The Last Post from the Brighton Community Garden


Now that December is here, this post about wrapping things up in my little spot in the Brighton Community Garden is way overdue. But I must write this final post as a conclusion to the unforgettable experience it has been digging, weeding, watering and reaping alongside my fellow Brighton  neighbors.

My neighbors and I have shared watering and weeding responsibilities through a hot dry summer. Our tomato patches bursting with more than one family could possibly consume, we’ve traded beefsteaks for exotic varieties such as the green-striped zebra or tiny yellow jelly bean.

Sue Gardiner-Smith, the manager of the garden, made sure that we kept up with our commitments to clear the common paths of weeds and not let our own plots get too overgrown (that meant taming my wild pumpkin vines!) In return, she gave me carte blanche to take as much Swiss Chard as I could cut from her never-ending crop of the green leafy stuff.

My garden experience ended on Veteran’s Day. The kids had the day off. First, we paid a visit to the brand new Veteran’s Memorial sculpture, just next door to the garden:

The talons and feathered legs of the Eagle sculpture at the new Brighton Veteran's Memorial.

The talons and feathered legs of the Eagle sculpture at the new Brighton Veteran’s Memorial.

Then, we got to work. We pulled out the last of the vegetation, blackened and dead as a result of a hard killing frost that descended over Rochester a night or two before:

DSCN1964

We pulled up the fencing and the poles ( the boys had to have a stick fight with them atop the compost heap, of course):

DSCN1966

Harvested our last pumpkins and carrots, and finally, chopped down the remains of that sunflower that grew to be about 10 feet tall.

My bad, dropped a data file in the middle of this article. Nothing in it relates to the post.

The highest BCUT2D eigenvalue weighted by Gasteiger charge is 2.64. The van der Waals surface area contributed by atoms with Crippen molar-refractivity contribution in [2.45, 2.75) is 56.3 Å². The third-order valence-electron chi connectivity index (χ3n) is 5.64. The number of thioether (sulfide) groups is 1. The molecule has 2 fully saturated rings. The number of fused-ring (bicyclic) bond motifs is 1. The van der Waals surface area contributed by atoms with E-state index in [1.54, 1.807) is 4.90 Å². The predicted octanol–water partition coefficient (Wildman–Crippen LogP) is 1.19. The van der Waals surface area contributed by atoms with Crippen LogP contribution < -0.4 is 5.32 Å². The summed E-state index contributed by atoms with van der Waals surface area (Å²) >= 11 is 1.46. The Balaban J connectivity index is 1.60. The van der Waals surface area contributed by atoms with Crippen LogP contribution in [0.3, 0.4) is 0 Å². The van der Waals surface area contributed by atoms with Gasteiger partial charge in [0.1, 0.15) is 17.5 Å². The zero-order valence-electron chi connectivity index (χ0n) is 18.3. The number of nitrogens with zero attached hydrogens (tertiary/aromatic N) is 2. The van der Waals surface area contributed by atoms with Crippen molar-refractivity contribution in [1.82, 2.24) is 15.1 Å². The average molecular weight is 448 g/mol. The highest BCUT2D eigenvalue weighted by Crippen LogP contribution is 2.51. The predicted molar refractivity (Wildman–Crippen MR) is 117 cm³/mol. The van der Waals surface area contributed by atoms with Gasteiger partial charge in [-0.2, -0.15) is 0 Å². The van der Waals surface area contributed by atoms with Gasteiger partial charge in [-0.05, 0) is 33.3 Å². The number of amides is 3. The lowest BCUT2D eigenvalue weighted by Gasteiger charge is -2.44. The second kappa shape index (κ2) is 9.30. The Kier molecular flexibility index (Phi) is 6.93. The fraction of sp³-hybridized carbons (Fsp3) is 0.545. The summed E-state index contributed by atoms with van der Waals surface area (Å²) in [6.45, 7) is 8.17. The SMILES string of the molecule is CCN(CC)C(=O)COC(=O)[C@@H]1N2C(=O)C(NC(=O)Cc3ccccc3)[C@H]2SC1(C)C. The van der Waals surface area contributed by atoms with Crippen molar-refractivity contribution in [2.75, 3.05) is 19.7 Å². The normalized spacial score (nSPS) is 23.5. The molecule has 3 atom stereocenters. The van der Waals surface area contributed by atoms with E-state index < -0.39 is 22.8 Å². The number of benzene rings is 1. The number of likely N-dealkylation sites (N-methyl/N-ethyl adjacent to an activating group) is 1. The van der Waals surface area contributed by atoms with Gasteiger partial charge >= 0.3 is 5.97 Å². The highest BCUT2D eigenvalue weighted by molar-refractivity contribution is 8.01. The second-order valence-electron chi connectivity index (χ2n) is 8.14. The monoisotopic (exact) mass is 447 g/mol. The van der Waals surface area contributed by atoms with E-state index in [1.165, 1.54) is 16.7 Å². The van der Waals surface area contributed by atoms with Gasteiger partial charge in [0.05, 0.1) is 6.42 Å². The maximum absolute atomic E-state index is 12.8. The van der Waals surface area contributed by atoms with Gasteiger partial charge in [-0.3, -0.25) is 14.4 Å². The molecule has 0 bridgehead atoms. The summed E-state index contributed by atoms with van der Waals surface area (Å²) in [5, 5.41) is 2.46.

DSCN1965

Putting this garden to bed would be the first of many lasts for me in Rochester.

Like clearing out this garden, I’m literally pulling up my roots again. Rochester may not be my hometown, but it is for my kids.

When I cleared the last weeds with my kids, I  knew I would never garden here again.

In the end, the plot looked just as it did back in March. You would never knew how it was covered with tomato, bean, pumpkin and flowers just weeks before.

In the end, the plot looked just as it did back in March. You would never knew how it was covered with tomato, bean, pumpkin and flowers just weeks before.

I would not be putting down my $25 deposit to renew my lease on this 10’x10′ piece of land that gave me so much delight. Next spring,  this plot will be cared by someone else.

Next spring, I’ll be well on my way to finding our next home, and hopefully our next garden somewhere in Michigan.

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About stacylynngittleman

I have been a public relations professional and reporter -- and always thought I would live in the New York Metro area - before my husband took a job in Rochester, New York. Most in Metro New York can't find Rochester on a map,and neither could I before we moved. I am now a columnist and a freelance writer for Rochester's only daily newspaper, the Democrat & Chronicle. I also am passionate about gardening, fitness and most of all, Jewish education and Israel Advocacy. Here's my perspective on Western New York living - the good, the bad, and the snowy.

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